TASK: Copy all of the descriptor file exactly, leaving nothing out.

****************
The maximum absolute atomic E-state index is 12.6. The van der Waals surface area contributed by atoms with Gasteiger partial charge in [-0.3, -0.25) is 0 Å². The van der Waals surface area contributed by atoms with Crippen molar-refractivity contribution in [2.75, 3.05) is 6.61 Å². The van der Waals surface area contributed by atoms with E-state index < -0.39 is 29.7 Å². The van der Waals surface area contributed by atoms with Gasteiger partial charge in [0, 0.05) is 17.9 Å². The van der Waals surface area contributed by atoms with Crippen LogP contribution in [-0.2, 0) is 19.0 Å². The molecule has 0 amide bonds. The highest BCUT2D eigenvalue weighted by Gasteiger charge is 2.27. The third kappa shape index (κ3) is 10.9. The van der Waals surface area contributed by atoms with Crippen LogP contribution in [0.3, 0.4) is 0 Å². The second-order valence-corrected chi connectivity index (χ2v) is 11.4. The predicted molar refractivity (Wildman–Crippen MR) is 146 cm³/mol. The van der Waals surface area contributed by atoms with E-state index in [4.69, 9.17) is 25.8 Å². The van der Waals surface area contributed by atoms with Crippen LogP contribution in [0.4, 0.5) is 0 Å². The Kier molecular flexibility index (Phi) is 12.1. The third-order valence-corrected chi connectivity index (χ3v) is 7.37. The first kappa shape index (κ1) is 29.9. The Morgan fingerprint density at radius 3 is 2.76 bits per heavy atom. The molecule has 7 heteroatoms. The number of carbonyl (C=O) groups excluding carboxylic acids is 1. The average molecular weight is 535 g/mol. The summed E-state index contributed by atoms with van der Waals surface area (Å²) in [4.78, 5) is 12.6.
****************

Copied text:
The maximum absolute atomic E-state index is 12.6. The van der Waals surface area contributed by atoms with Gasteiger partial charge in [-0.3, -0.25) is 0 Å². The van der Waals surface area contributed by atoms with Crippen molar-refractivity contribution in [2.75, 3.05) is 6.61 Å². The van der Waals surface area contributed by atoms with E-state index < -0.39 is 29.7 Å². The van der Waals surface area contributed by atoms with Gasteiger partial charge in [0, 0.05) is 17.9 Å². The van der Waals surface area contributed by atoms with Crippen LogP contribution in [-0.2, 0) is 19.0 Å². The molecule has 0 amide bonds. The highest BCUT2D eigenvalue weighted by Gasteiger charge is 2.27. The third kappa shape index (κ3) is 10.9. The van der Waals surface area contributed by atoms with Crippen LogP contribution in [0.3, 0.4) is 0 Å². The second-order valence-corrected chi connectivity index (χ2v) is 11.4. The predicted molar refractivity (Wildman–Crippen MR) is 146 cm³/mol. The van der Waals surface area contributed by atoms with E-state index in [4.69, 9.17) is 25.8 Å². The van der Waals surface area contributed by atoms with Crippen LogP contribution in [0.4, 0.5) is 0 Å². The Kier molecular flexibility index (Phi) is 12.1. The third-order valence-corrected chi connectivity index (χ3v) is 7.37. The first kappa shape index (κ1) is 29.9. The Morgan fingerprint density at radius 3 is 2.76 bits per heavy atom. The molecule has 7 heteroatoms. The number of carbonyl (C=O) groups excluding carboxylic acids is 1. The average molecular weight is 535 g/mol. The summed E-state index contributed by atoms with van der Waals surface area (Å²) in [4.78, 5) is 12.6.